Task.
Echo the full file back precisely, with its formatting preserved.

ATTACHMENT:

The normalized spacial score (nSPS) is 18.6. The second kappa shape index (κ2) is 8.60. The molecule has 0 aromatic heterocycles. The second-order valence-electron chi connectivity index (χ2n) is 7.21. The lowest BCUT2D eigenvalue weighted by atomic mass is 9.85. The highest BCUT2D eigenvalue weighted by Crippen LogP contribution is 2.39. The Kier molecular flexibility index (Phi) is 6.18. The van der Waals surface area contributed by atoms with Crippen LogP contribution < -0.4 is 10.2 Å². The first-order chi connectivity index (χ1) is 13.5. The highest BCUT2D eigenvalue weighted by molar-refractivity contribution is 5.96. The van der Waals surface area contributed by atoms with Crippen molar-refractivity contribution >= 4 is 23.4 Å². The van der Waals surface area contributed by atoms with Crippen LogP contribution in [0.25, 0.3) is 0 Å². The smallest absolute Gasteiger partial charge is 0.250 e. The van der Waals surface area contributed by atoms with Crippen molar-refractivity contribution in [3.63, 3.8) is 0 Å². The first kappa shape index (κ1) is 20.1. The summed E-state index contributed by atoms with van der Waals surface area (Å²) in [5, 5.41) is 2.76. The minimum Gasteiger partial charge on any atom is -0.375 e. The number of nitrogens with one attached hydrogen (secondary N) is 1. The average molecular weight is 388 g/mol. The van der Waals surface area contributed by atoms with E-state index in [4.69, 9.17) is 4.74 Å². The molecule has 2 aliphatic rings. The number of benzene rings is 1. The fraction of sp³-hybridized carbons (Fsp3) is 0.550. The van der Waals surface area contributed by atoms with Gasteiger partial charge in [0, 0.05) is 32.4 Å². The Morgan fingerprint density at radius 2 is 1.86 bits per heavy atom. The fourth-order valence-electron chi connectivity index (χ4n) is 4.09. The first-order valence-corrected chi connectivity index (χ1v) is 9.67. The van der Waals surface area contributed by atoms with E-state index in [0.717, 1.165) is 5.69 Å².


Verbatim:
The normalized spacial score (nSPS) is 18.6. The second kappa shape index (κ2) is 8.60. The molecule has 0 aromatic heterocycles. The second-order valence-electron chi connectivity index (χ2n) is 7.21. The lowest BCUT2D eigenvalue weighted by atomic mass is 9.85. The highest BCUT2D eigenvalue weighted by Crippen LogP contribution is 2.39. The Kier molecular flexibility index (Phi) is 6.18. The van der Waals surface area contributed by atoms with Crippen LogP contribution < -0.4 is 10.2 Å². The first-order chi connectivity index (χ1) is 13.5. The highest BCUT2D eigenvalue weighted by molar-refractivity contribution is 5.96. The van der Waals surface area contributed by atoms with Crippen molar-refractivity contribution >= 4 is 23.4 Å². The van der Waals surface area contributed by atoms with Crippen LogP contribution in [0.25, 0.3) is 0 Å². The smallest absolute Gasteiger partial charge is 0.250 e. The van der Waals surface area contributed by atoms with Crippen molar-refractivity contribution in [3.63, 3.8) is 0 Å². The first kappa shape index (κ1) is 20.1. The summed E-state index contributed by atoms with van der Waals surface area (Å²) in [5, 5.41) is 2.76. The minimum Gasteiger partial charge on any atom is -0.375 e. The number of nitrogens with one attached hydrogen (secondary N) is 1. The average molecular weight is 388 g/mol. The van der Waals surface area contributed by atoms with E-state index in [4.69, 9.17) is 4.74 Å². The molecule has 2 aliphatic rings. The number of benzene rings is 1. The fraction of sp³-hybridized carbons (Fsp3) is 0.550. The van der Waals surface area contributed by atoms with Gasteiger partial charge in [0, 0.05) is 32.4 Å². The Morgan fingerprint density at radius 2 is 1.86 bits per heavy atom. The fourth-order valence-electron chi connectivity index (χ4n) is 4.09. The first-order valence-corrected chi connectivity index (χ1v) is 9.67. The van der Waals surface area contributed by atoms with E-state index in [0.717, 1.165) is 5.69 Å².